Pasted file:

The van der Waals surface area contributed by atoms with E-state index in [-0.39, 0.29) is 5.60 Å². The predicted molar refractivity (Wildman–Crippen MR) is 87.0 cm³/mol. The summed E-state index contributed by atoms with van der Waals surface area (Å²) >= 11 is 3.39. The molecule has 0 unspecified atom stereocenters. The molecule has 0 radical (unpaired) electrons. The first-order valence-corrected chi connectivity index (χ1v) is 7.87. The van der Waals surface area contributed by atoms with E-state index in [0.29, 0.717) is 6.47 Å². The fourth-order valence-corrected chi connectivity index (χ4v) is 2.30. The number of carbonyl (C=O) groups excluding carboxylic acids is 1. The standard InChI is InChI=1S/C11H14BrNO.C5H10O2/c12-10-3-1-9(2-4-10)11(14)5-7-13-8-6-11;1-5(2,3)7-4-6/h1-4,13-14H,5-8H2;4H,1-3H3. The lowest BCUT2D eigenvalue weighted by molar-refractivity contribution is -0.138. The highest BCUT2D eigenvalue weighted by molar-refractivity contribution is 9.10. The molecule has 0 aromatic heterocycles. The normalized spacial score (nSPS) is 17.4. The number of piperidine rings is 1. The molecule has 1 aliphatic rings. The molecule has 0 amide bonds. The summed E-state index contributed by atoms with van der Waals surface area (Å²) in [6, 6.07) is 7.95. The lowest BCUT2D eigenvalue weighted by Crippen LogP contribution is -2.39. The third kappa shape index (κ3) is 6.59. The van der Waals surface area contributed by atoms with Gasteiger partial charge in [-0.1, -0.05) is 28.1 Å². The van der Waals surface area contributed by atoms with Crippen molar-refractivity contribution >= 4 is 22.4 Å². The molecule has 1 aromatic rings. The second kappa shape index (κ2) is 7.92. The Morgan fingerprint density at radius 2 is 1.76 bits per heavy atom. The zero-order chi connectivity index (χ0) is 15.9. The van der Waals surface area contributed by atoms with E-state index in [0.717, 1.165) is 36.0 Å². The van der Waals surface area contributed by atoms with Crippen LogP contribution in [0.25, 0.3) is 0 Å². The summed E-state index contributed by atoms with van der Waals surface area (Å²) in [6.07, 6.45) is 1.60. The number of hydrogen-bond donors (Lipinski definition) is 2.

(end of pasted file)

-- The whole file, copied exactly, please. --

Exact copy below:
The van der Waals surface area contributed by atoms with E-state index in [-0.39, 0.29) is 5.60 Å². The predicted molar refractivity (Wildman–Crippen MR) is 87.0 cm³/mol. The summed E-state index contributed by atoms with van der Waals surface area (Å²) >= 11 is 3.39. The molecule has 0 unspecified atom stereocenters. The molecule has 0 radical (unpaired) electrons. The first-order valence-corrected chi connectivity index (χ1v) is 7.87. The van der Waals surface area contributed by atoms with E-state index in [0.29, 0.717) is 6.47 Å². The fourth-order valence-corrected chi connectivity index (χ4v) is 2.30. The number of carbonyl (C=O) groups excluding carboxylic acids is 1. The standard InChI is InChI=1S/C11H14BrNO.C5H10O2/c12-10-3-1-9(2-4-10)11(14)5-7-13-8-6-11;1-5(2,3)7-4-6/h1-4,13-14H,5-8H2;4H,1-3H3. The lowest BCUT2D eigenvalue weighted by molar-refractivity contribution is -0.138. The highest BCUT2D eigenvalue weighted by molar-refractivity contribution is 9.10. The molecule has 0 aromatic heterocycles. The normalized spacial score (nSPS) is 17.4. The number of piperidine rings is 1. The molecule has 1 aliphatic rings. The molecule has 0 amide bonds. The summed E-state index contributed by atoms with van der Waals surface area (Å²) in [6, 6.07) is 7.95. The lowest BCUT2D eigenvalue weighted by Crippen LogP contribution is -2.39. The third kappa shape index (κ3) is 6.59. The van der Waals surface area contributed by atoms with Gasteiger partial charge in [-0.1, -0.05) is 28.1 Å². The van der Waals surface area contributed by atoms with Crippen molar-refractivity contribution >= 4 is 22.4 Å². The molecule has 1 aromatic rings. The second kappa shape index (κ2) is 7.92. The Morgan fingerprint density at radius 2 is 1.76 bits per heavy atom. The zero-order chi connectivity index (χ0) is 15.9. The van der Waals surface area contributed by atoms with E-state index in [0.717, 1.165) is 36.0 Å². The van der Waals surface area contributed by atoms with Crippen LogP contribution in [0.25, 0.3) is 0 Å². The summed E-state index contributed by atoms with van der Waals surface area (Å²) in [6.07, 6.45) is 1.60. The number of hydrogen-bond donors (Lipinski definition) is 2.